There are mainly two kinds: the river lamprey (Lampreta fluviatilis), and the sea lamprey (Petromyzon marinus). In Dutch there is a third animal that is called lamprei, it is used to designate a young rabbit. Recipe: Blancmange with crayfish.
This is pig fat, heated and strained. Nowadays lard is not as popular as it used to be, because of the high percentage of saturated fat. But, just as one can occasionally eat an oversweet cake with heaps of whipped cream, one can prepare a dish with lard once in a while. Lard was widely used as cooking fat in the past, and modern Chinese cuisine still uses lard a lot.
To make lard: Take a pound of fresh or salted pork fat. Chop it in chunks, put in a skillet without adding anything, heat at low temperature, stir occasionally. After 30 to 45 minutes you’ll have cracklings and lard. Craxcklings are a treat for those people who like them (I do!). Dogs and cats also love cracklings, but give it sparingly if at all, because of the fat, and the salt (if you used cured fat). During the heating of the pork fat you can add herbs or spices like bay leaf, mace, clove, pepper. Strain the lard, put in a jar and keep in the refrigerator (keeps for months).
Pastry dough prepared with lard in stead of butter tastes great. An added bonus is that your hands will become incredibly smooth when kneading the dough, very good for dry skin (and your dog/cat will surely love to be petted by you afterwards!). Recipes: Firm shortcrust, Dough for empenada, Marinated veal cutlets, Medieval stuffed chicken, Stamppot, Coloured, stuffed eggs.
See Citrus fruit
Cymbopogon citratus is indigenous to tropical regions in Asia. It is a decorative grass plant in your garden if you live in the right climate, but it won’t survive any frost. The stalks can be bought fresh, frozen or powdered (but then it has lost most of its flavour). Lemon grass is added before cooking, and removed before eating. Dutch (Indonesian) name: sereh.
See fish sauce.
We buy our sugar mostly granulated or powdered, but in the past sugar was sold as cone-shaped loafsugar. Before using it, the sugar had to be grated on special graters. Before 1600 all sugar was cane sugar. I don’t know whether it is the same everywhere else, but in the Netherlands cane sugar is always light brown, either from added molasses, or from not being 100% refined. Refined cane sugar is as white as refined beet sugar. Unrefined brown sugar may contain small traces of minerals and such, but nothing you don’t get by consuming your ordinary daily food. However, there is a slight difference in flavour, brown sugar has more taste.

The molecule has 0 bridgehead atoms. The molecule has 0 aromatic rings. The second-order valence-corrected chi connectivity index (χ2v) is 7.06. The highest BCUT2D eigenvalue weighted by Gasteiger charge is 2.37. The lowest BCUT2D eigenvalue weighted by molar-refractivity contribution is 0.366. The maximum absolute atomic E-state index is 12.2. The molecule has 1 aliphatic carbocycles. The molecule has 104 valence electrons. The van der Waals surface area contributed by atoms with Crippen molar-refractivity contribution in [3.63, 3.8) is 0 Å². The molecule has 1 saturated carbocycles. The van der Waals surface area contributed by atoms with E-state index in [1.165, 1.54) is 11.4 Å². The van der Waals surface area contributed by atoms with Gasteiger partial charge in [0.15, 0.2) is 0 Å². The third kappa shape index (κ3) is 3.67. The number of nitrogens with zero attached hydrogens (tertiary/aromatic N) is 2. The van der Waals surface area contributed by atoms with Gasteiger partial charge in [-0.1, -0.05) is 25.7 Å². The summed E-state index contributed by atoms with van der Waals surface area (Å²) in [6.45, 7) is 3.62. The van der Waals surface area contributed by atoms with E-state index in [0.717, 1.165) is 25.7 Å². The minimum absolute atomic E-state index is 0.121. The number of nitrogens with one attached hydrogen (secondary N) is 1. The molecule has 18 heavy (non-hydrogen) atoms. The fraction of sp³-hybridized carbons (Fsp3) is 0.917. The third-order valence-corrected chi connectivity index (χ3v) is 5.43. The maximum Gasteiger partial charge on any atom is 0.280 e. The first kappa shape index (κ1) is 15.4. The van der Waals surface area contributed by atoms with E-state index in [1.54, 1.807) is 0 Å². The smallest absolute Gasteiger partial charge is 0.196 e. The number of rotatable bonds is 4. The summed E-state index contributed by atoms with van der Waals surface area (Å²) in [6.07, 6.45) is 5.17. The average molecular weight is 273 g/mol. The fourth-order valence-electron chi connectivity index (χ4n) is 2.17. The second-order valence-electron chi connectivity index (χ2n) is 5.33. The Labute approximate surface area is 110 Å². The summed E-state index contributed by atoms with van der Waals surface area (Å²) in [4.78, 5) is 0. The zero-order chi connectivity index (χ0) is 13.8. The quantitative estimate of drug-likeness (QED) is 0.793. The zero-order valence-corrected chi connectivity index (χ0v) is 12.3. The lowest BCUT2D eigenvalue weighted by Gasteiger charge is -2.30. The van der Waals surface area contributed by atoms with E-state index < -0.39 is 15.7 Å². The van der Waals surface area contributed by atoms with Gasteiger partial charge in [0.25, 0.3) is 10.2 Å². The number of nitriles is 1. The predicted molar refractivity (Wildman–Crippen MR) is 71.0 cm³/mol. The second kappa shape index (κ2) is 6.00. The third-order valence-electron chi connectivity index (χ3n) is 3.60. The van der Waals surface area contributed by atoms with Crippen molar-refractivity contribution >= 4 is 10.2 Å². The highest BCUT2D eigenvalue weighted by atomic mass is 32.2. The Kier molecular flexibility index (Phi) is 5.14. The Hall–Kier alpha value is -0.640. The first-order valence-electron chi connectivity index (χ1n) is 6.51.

The loafsugars on medieval miniatures are white, not brown. The cane sugar was as refined as possible. If you want to prepare medieval recipes the authentic way, you’ll have to use white, refined cane sugar. If you can’t get that, you’ll have to choose: either use unrefined cane sugar which has a slightly different flavour and can end up colouring the prepared dish in an unintended way, or use refined beet sugar which has the same flavour and colour as refined cane sugar, but is actually an anachronism. Recipes: Stuffed eggs, Hypocras.
Also known as Javanese pepper (Piper longum). The very small grains grow in flower spikes, and that is how you can buy them. If you can’t find it, simply use (more) black pepper.
Long pepper was already known to the ancient Greeks and Romans, and it is not always differentiated from black pepper (Piper nigrum). Towards the end of the Middle Ages long pepper gradually disappears from the kitchen, but it was still used occasionally in the sixteenth century. Long pepper is hotter than black pepper, but not as hot as chilli peppers. Recipe: Medieval stuffed chicken
Levisticum officinale. An umbelliferous plant (like wild celery and parsley) that was popular in the classic Roman kitchen, and still used in the Middle Ages. You can grow it in your garden. When flowering, it can grow as tall as 2 meters. The taste is rather overbearing, use it in small amounts. It is very nice in stock. Recipes: Roman mussels, Beef Stock, Roman broccoli.
Laatste wijziging October 16, 2018